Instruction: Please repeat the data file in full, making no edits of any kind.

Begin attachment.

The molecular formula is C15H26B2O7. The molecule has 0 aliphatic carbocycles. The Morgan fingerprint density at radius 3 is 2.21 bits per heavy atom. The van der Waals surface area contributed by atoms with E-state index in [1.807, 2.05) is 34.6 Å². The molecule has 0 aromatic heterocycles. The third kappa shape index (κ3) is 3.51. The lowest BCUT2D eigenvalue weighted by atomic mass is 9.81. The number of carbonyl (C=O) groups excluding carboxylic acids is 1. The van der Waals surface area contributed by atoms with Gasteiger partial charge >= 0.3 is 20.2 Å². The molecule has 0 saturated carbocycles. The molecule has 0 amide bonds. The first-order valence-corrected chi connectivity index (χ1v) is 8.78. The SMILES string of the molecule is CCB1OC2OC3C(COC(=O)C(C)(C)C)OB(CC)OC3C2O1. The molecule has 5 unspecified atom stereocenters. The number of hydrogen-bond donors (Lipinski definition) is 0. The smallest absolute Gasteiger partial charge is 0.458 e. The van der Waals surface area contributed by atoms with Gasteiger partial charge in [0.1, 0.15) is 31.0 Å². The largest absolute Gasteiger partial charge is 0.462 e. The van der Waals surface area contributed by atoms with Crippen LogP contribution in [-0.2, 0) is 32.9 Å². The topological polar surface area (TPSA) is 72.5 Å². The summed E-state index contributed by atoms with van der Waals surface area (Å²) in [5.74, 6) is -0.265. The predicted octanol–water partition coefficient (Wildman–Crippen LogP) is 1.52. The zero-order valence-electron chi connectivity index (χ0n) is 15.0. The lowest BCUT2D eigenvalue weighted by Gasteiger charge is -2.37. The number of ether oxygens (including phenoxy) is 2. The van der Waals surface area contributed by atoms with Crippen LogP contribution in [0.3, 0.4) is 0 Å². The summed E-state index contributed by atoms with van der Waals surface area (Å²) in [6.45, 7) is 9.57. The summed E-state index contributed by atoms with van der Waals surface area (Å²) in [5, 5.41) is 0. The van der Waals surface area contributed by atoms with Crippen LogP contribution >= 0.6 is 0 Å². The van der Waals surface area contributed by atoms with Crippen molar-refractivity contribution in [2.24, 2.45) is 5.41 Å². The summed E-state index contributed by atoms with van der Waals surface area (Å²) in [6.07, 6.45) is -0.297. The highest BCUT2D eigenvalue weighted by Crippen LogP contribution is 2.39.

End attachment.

The molecular formula is C15H26B2O7. The molecule has 0 aliphatic carbocycles. The Morgan fingerprint density at radius 3 is 2.21 bits per heavy atom. The van der Waals surface area contributed by atoms with E-state index in [1.807, 2.05) is 34.6 Å². The molecule has 0 aromatic heterocycles. The third kappa shape index (κ3) is 3.51. The lowest BCUT2D eigenvalue weighted by atomic mass is 9.81. The number of carbonyl (C=O) groups excluding carboxylic acids is 1. The van der Waals surface area contributed by atoms with Gasteiger partial charge >= 0.3 is 20.2 Å². The molecule has 0 saturated carbocycles. The molecule has 0 amide bonds. The first-order valence-corrected chi connectivity index (χ1v) is 8.78. The SMILES string of the molecule is CCB1OC2OC3C(COC(=O)C(C)(C)C)OB(CC)OC3C2O1. The molecule has 5 unspecified atom stereocenters. The number of hydrogen-bond donors (Lipinski definition) is 0. The smallest absolute Gasteiger partial charge is 0.458 e. The van der Waals surface area contributed by atoms with Gasteiger partial charge in [0.1, 0.15) is 31.0 Å². The largest absolute Gasteiger partial charge is 0.462 e. The van der Waals surface area contributed by atoms with Crippen LogP contribution in [-0.2, 0) is 32.9 Å². The topological polar surface area (TPSA) is 72.5 Å². The summed E-state index contributed by atoms with van der Waals surface area (Å²) in [5.74, 6) is -0.265. The predicted octanol–water partition coefficient (Wildman–Crippen LogP) is 1.52. The zero-order valence-electron chi connectivity index (χ0n) is 15.0. The lowest BCUT2D eigenvalue weighted by Gasteiger charge is -2.37. The number of ether oxygens (including phenoxy) is 2. The van der Waals surface area contributed by atoms with Crippen LogP contribution in [0.3, 0.4) is 0 Å². The summed E-state index contributed by atoms with van der Waals surface area (Å²) in [6.45, 7) is 9.57. The summed E-state index contributed by atoms with van der Waals surface area (Å²) in [5, 5.41) is 0. The van der Waals surface area contributed by atoms with Crippen LogP contribution >= 0.6 is 0 Å². The van der Waals surface area contributed by atoms with Crippen molar-refractivity contribution in [2.24, 2.45) is 5.41 Å². The summed E-state index contributed by atoms with van der Waals surface area (Å²) in [6.07, 6.45) is -0.297. The highest BCUT2D eigenvalue weighted by Crippen LogP contribution is 2.39.